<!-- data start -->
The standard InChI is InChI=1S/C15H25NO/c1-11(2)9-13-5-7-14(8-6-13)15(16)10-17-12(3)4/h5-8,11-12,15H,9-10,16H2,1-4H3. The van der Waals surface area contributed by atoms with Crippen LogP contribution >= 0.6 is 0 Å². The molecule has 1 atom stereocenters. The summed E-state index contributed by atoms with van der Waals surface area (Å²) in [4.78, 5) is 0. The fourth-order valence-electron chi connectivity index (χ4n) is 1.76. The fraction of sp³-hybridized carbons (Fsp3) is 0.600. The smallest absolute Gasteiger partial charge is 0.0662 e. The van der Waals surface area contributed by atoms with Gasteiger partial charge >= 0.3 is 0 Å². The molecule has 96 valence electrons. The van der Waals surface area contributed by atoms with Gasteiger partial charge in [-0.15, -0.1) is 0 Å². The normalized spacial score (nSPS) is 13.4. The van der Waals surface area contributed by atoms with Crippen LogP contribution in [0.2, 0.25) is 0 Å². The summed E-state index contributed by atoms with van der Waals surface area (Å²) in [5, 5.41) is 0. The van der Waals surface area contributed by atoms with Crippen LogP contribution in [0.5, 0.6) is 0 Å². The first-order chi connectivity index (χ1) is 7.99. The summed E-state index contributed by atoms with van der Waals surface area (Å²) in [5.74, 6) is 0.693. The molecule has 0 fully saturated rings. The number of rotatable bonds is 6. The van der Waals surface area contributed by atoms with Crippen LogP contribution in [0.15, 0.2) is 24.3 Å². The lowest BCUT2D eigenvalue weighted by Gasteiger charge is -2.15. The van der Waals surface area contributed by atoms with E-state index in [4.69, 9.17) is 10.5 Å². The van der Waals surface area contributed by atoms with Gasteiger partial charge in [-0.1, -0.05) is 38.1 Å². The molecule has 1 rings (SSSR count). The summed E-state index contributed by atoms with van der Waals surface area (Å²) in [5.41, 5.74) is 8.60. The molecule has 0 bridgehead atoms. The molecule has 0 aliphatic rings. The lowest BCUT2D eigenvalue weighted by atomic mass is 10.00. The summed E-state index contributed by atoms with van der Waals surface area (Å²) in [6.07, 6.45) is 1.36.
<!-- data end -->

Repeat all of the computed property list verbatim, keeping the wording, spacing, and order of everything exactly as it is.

The standard InChI is InChI=1S/C15H25NO/c1-11(2)9-13-5-7-14(8-6-13)15(16)10-17-12(3)4/h5-8,11-12,15H,9-10,16H2,1-4H3. The van der Waals surface area contributed by atoms with Crippen LogP contribution >= 0.6 is 0 Å². The molecule has 1 atom stereocenters. The summed E-state index contributed by atoms with van der Waals surface area (Å²) in [4.78, 5) is 0. The fourth-order valence-electron chi connectivity index (χ4n) is 1.76. The fraction of sp³-hybridized carbons (Fsp3) is 0.600. The smallest absolute Gasteiger partial charge is 0.0662 e. The van der Waals surface area contributed by atoms with Gasteiger partial charge >= 0.3 is 0 Å². The molecule has 96 valence electrons. The van der Waals surface area contributed by atoms with Gasteiger partial charge in [-0.15, -0.1) is 0 Å². The normalized spacial score (nSPS) is 13.4. The van der Waals surface area contributed by atoms with Crippen LogP contribution in [0.2, 0.25) is 0 Å². The summed E-state index contributed by atoms with van der Waals surface area (Å²) in [5, 5.41) is 0. The van der Waals surface area contributed by atoms with Crippen LogP contribution in [0.5, 0.6) is 0 Å². The first-order chi connectivity index (χ1) is 7.99. The summed E-state index contributed by atoms with van der Waals surface area (Å²) in [5.74, 6) is 0.693. The molecule has 0 fully saturated rings. The number of rotatable bonds is 6. The van der Waals surface area contributed by atoms with Crippen LogP contribution in [0.15, 0.2) is 24.3 Å². The lowest BCUT2D eigenvalue weighted by Gasteiger charge is -2.15. The van der Waals surface area contributed by atoms with E-state index in [4.69, 9.17) is 10.5 Å². The van der Waals surface area contributed by atoms with Gasteiger partial charge in [-0.1, -0.05) is 38.1 Å². The molecule has 1 rings (SSSR count). The summed E-state index contributed by atoms with van der Waals surface area (Å²) in [5.41, 5.74) is 8.60. The molecule has 0 bridgehead atoms. The molecule has 0 aliphatic rings. The lowest BCUT2D eigenvalue weighted by atomic mass is 10.00. The summed E-state index contributed by atoms with van der Waals surface area (Å²) in [6.07, 6.45) is 1.36.